It’s Not All Mary Poppins

Breaking Settling-in Malli

Malli was here again yesterday, her third day with me. She was here a couple of days last week, and clearly thought she’d done her bit at entering the wider world. She most certainly didn’t expect to have to do it again! I could hear her expressing her… misgivings from half a block away. Her face was blotchy red, her eyes swollen, when she arrived. Mum’s face was haggard.

Malli’s a bright little girl, though. Last week, we had worked very intensely on “You may be angry, you may be sad, but you May.Not.Scream.” (You can see in the sidebar. Malli is the one with the Will of Iron.) The first day took 40 minutes to cease the screaming; the second day took eleven. Yesterday, after a week off and with her more upset at the outset, it took only six. She remembered! She remembered the rules, but more importantly she remembered that I am probably one of the few people in the world whose will is even ironer than hers. Must be those supplements.

After she’d ceased with the screaming yesterday, it took a while before she was partaking happily of what Mary’s house has to offer. She didn’t want to be here; she wanted to be with her mummy, and though she took what comfort I offered, she was not going to be happy about it! So there.

“What’s Nigel got? Shall we play potato head with Nigel?”

“No.” It’s not loud, it’s not angry. It’s small, and short, rather pathetic in fact, but unshakeable. “No.”

“Let’s get those shoes off.”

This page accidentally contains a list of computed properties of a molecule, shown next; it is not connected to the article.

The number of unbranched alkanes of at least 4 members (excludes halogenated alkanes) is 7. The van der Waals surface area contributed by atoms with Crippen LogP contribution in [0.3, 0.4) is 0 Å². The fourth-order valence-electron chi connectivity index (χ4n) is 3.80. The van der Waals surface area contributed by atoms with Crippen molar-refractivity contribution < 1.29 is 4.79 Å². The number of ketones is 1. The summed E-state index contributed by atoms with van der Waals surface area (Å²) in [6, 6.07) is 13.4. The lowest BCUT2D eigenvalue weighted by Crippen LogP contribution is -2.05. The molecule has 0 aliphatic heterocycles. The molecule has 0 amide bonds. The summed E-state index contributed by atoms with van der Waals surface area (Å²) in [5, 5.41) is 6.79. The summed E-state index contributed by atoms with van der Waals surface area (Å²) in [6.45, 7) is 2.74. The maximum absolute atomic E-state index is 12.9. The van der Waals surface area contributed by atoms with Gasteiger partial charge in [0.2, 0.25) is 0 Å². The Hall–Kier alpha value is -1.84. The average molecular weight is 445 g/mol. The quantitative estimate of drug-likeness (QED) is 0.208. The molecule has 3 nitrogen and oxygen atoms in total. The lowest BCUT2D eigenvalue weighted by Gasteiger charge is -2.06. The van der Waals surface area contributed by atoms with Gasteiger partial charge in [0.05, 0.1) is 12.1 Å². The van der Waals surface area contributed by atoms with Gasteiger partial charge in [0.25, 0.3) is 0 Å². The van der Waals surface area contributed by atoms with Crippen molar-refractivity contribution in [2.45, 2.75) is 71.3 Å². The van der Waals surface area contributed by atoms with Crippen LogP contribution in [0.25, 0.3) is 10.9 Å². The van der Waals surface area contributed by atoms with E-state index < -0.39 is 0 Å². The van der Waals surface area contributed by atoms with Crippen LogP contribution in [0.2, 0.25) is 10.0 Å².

Off come the shoes. No further protest.

“Shall we see what to have for lunch?”


She follows me into the kitchen.

“I like beans. I’m going to cook some beans.”

“No.” She pours some beans into the water.

“Are you ready to eat now?”


She isn’t, either, but I know that if I leave the food someplace accessible and ignore her, it’ll vanish somehow.

“Let’s read this story.”

“No.” She climbs onto the couch beside me.

“Pick a book, Malli.”


“Would you like this book? Or this one?”


“Look at the kitten! Isn’t he funny?”


“I’m going to go to the bathroom. Do you want to come with me, or stay down here?”


I’m not losing patience here. This little mite is undergoing a huge culture shock. She’s moved from a very involved, loving home where she’s the indulged baby sister to two very nice little boys. At two and a bit, she still nurses on demand, mummy lays down to nap with her. Mum has immersed herself in the home and family for well over ten years, and only now has decided it’s time to carve out some private time and space for herself. Four hours, twice a week, is a kind and gentle baby step for Malli, but Malli doesn’t know that.


Me, I’m sort of impressed. She may be bowed, but she is not broken. We can drag her to daycare, but we can’t make her like it! And she will Not.Co-operate. She’s a feisty little thing, and I love the feisty ones.


Doesn’t prevent me playing with their heads a little, though…

“Malli, can you say ‘No’? I bet you can! Just say ‘no’ for me, okay?” I favour her with a brilliant smile, eyes wide, awaiting the “no” I’ve asked for. (Yes, I’m evil. Isn’t it fun?)

Silence. Contrariness wars with accuracy. YES, she can say ‘no’, but damned if she’ll let a word of positivity cross those pretty pink lips. But if she say’s NO, she’s complying with a request! What to do??? I watch the conflict flicker over her face. Heh.

She’s baffled for a moment, but she’s not stupid.

She won’t say “no”; she won’t say “yes”. Suddenly her head is a blur of blond curls with ths vigour of her defiant head.

She won’t utter the word, but that head shake? Deafening!

I love this kid!

© 2006, Mary P

September 22, 2006 Posted by | Malli, Mischief, power struggle | 13 Comments